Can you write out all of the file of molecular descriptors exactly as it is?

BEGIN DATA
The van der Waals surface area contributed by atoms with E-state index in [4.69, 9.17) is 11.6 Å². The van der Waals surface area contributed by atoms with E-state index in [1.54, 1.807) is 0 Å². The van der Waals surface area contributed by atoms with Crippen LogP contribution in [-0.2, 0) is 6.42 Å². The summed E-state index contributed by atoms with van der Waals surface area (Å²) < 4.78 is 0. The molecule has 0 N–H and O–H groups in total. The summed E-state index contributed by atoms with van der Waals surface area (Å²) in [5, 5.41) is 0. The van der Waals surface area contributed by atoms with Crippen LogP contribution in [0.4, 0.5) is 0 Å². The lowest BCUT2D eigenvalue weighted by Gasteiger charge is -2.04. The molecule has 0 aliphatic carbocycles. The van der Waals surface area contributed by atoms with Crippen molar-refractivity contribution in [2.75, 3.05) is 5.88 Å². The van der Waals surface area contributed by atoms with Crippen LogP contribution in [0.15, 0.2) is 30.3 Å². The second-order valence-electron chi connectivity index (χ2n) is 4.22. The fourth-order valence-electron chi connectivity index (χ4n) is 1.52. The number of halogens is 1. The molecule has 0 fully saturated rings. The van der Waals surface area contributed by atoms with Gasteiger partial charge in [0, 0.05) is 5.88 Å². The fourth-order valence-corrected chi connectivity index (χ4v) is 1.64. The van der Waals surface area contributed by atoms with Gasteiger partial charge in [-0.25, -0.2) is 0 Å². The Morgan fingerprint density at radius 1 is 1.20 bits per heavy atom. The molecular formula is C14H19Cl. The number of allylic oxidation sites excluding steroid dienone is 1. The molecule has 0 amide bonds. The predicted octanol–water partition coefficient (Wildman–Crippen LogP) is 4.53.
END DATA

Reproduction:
The van der Waals surface area contributed by atoms with E-state index in [4.69, 9.17) is 11.6 Å². The van der Waals surface area contributed by atoms with E-state index in [1.54, 1.807) is 0 Å². The van der Waals surface area contributed by atoms with Crippen LogP contribution in [-0.2, 0) is 6.42 Å². The summed E-state index contributed by atoms with van der Waals surface area (Å²) < 4.78 is 0. The molecule has 0 N–H and O–H groups in total. The summed E-state index contributed by atoms with van der Waals surface area (Å²) in [5, 5.41) is 0. The van der Waals surface area contributed by atoms with Crippen LogP contribution in [0.4, 0.5) is 0 Å². The lowest BCUT2D eigenvalue weighted by Gasteiger charge is -2.04. The molecule has 0 aliphatic carbocycles. The van der Waals surface area contributed by atoms with Crippen molar-refractivity contribution in [2.75, 3.05) is 5.88 Å². The van der Waals surface area contributed by atoms with Crippen LogP contribution in [0.15, 0.2) is 30.3 Å². The second-order valence-electron chi connectivity index (χ2n) is 4.22. The fourth-order valence-electron chi connectivity index (χ4n) is 1.52. The number of halogens is 1. The molecule has 0 fully saturated rings. The van der Waals surface area contributed by atoms with Gasteiger partial charge in [0, 0.05) is 5.88 Å². The fourth-order valence-corrected chi connectivity index (χ4v) is 1.64. The van der Waals surface area contributed by atoms with Gasteiger partial charge in [-0.25, -0.2) is 0 Å². The Morgan fingerprint density at radius 1 is 1.20 bits per heavy atom. The molecular formula is C14H19Cl. The number of allylic oxidation sites excluding steroid dienone is 1. The molecule has 0 amide bonds. The predicted octanol–water partition coefficient (Wildman–Crippen LogP) is 4.53.